Great evening and thanks for encouraging a great turnout. All were extremely pleases. Onward and upwards. Greg
St. Bonaventure, Jackson Center Form Partnership
By Katrina Fuller email@example.comThe brown and white banner of St. Bonaventure adorned the front of the Robert H. Jackson Center auditorium Thursday night in honor of a special occasion.
The center opened its doors and welcomed a guest panel of St. Bonaventure faculty and staff along with a well-known student from the area to give a little insight into the St. Bonaventure way at an open house event. The open house highlighted the partnership that has recently developed between the two organizations.
The partnership agreement was signed in May which allows St. Bonaventure students and staff to access the Jackson Center archives. Also, history courses will be developed based around the use and analysis of the Jackson archives. A technological link will also be developed between the two entities, and an internship is being planned to help the Jackson Center increase its digital archive capacity.
Currently, Phillip Payne, history professor, is holding a historical methods course in which the students are using the archives.
"It's a small step," he said, adding it is a good way for the students to become involved in using the archives.
The panel featured Payne; Tim Kenney, athletic director; Pauline Hoffmann, Jandoli School of Communications dean; Taylor Rosenburg, admissions counselor; and Cameron Hurst, journalism major and graduate of Jamestown High School. Greg Peterson, Robert H. Jackson Center co-founder, moderated the panel and introduced the guests.
"We are so glad to have this open house with St. Bonaventure University," Peterson said.
He said he was thrilled to see that a portal to four-year education has been opened to downtown Jamestown.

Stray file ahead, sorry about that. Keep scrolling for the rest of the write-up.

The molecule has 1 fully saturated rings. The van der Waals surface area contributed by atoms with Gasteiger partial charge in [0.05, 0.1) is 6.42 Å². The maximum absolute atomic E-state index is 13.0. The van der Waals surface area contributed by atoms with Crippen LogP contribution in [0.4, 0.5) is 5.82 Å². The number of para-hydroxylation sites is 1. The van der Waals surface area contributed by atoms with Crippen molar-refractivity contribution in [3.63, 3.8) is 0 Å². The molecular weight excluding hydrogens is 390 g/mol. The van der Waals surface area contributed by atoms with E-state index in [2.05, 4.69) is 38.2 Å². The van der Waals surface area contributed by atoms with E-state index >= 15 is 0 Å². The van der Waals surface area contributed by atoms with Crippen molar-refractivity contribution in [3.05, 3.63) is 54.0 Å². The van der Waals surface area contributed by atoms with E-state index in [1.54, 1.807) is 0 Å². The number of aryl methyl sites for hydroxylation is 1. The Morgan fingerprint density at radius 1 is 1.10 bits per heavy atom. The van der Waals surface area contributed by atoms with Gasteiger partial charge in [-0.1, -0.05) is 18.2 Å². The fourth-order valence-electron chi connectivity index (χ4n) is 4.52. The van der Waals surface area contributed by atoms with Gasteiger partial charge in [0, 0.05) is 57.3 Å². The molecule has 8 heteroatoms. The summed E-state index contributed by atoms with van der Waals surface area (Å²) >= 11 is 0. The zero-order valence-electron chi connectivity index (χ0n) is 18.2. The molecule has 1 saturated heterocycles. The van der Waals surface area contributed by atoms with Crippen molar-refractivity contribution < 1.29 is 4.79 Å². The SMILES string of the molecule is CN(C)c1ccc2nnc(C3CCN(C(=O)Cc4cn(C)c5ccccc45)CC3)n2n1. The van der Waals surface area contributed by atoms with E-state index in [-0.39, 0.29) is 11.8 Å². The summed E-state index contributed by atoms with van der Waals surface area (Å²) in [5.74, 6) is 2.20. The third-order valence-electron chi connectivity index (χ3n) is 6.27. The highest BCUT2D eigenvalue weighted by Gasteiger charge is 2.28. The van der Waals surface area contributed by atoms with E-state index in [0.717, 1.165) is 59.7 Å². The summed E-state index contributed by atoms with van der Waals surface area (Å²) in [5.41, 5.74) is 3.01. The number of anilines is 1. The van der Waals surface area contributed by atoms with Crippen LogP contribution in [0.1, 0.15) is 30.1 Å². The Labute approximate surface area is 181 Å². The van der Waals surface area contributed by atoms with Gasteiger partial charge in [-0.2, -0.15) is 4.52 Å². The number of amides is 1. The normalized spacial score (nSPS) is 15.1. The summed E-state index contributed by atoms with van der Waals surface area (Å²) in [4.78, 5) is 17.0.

Andrew Roth, St. Bonaventure University interim president, said he is excited to see the possibilities of the partnership unfold.
"It's a fascinating facility and absolutely rich in educational and intellectual potential if we can think our way through how to use the archives," Roth said. "I'd like to thank Greg for the evening, and I look forward to your visit to campus in week or so as we continue to figure out how to cooperate and collaborate with one another to enrich the life of the Southern Tier of Western New York."
Discussion from the panel ranged from the upcoming basketball season to how the partnership could offer a variety of opportunities for students and the community in the future.
Kenney said there is such a thing at St. Bonaventure called the "St. Bonaventure Bubble," that many people don't leave, but this partnership will encourage movement and sharing.
"We're looking to do more," he said.
Hurst said his experience at St. Bonaventure has been amazing and he is thrilled the partnership has come to his hometown. He said he can't explain the feeling that St. Bonaventure brings to his life.
At the end, the panelists offered one word that summed up why a student should consider attending St. Bonaventure University which included the words, "Opportunity, experience, faculty and community."
Payne said his thoughts echoed those of his colleagues.
"It's not just about the academics," he said. "You think about (the students) as people."